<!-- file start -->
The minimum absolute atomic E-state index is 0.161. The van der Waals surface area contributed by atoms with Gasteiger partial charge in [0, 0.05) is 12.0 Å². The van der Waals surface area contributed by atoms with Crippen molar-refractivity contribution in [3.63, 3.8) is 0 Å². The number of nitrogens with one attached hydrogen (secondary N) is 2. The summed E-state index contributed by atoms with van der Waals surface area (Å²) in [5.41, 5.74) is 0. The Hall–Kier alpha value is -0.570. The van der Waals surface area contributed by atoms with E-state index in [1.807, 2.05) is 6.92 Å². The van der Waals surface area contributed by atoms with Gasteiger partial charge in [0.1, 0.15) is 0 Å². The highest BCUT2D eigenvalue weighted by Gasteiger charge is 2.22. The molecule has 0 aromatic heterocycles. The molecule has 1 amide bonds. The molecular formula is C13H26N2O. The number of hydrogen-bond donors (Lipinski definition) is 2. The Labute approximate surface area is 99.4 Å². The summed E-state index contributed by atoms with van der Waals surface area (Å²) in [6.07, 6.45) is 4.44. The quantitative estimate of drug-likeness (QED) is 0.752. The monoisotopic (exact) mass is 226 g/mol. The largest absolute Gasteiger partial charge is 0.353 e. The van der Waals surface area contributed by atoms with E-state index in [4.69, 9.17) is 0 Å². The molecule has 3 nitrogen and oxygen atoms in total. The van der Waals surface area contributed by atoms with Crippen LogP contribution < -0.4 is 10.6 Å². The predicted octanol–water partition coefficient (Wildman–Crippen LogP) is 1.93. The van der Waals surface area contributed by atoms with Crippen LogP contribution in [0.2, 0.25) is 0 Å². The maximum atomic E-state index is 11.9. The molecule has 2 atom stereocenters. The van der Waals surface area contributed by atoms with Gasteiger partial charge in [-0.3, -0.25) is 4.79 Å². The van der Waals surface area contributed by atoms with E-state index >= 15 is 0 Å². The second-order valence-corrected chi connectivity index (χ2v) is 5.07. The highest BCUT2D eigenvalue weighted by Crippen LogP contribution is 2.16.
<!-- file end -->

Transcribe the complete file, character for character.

The minimum absolute atomic E-state index is 0.161. The van der Waals surface area contributed by atoms with Gasteiger partial charge in [0, 0.05) is 12.0 Å². The van der Waals surface area contributed by atoms with Crippen molar-refractivity contribution in [3.63, 3.8) is 0 Å². The number of nitrogens with one attached hydrogen (secondary N) is 2. The summed E-state index contributed by atoms with van der Waals surface area (Å²) in [5.41, 5.74) is 0. The Hall–Kier alpha value is -0.570. The van der Waals surface area contributed by atoms with E-state index in [1.807, 2.05) is 6.92 Å². The van der Waals surface area contributed by atoms with Gasteiger partial charge in [0.1, 0.15) is 0 Å². The highest BCUT2D eigenvalue weighted by Gasteiger charge is 2.22. The molecule has 0 aromatic heterocycles. The molecule has 1 amide bonds. The molecular formula is C13H26N2O. The number of hydrogen-bond donors (Lipinski definition) is 2. The Labute approximate surface area is 99.4 Å². The summed E-state index contributed by atoms with van der Waals surface area (Å²) in [6.07, 6.45) is 4.44. The quantitative estimate of drug-likeness (QED) is 0.752. The monoisotopic (exact) mass is 226 g/mol. The largest absolute Gasteiger partial charge is 0.353 e. The van der Waals surface area contributed by atoms with E-state index in [4.69, 9.17) is 0 Å². The molecule has 3 nitrogen and oxygen atoms in total. The van der Waals surface area contributed by atoms with Crippen LogP contribution < -0.4 is 10.6 Å². The predicted octanol–water partition coefficient (Wildman–Crippen LogP) is 1.93. The van der Waals surface area contributed by atoms with Crippen LogP contribution in [0.2, 0.25) is 0 Å². The maximum atomic E-state index is 11.9. The molecule has 2 atom stereocenters. The van der Waals surface area contributed by atoms with Gasteiger partial charge in [-0.3, -0.25) is 4.79 Å². The van der Waals surface area contributed by atoms with E-state index >= 15 is 0 Å². The second-order valence-corrected chi connectivity index (χ2v) is 5.07. The highest BCUT2D eigenvalue weighted by Crippen LogP contribution is 2.16.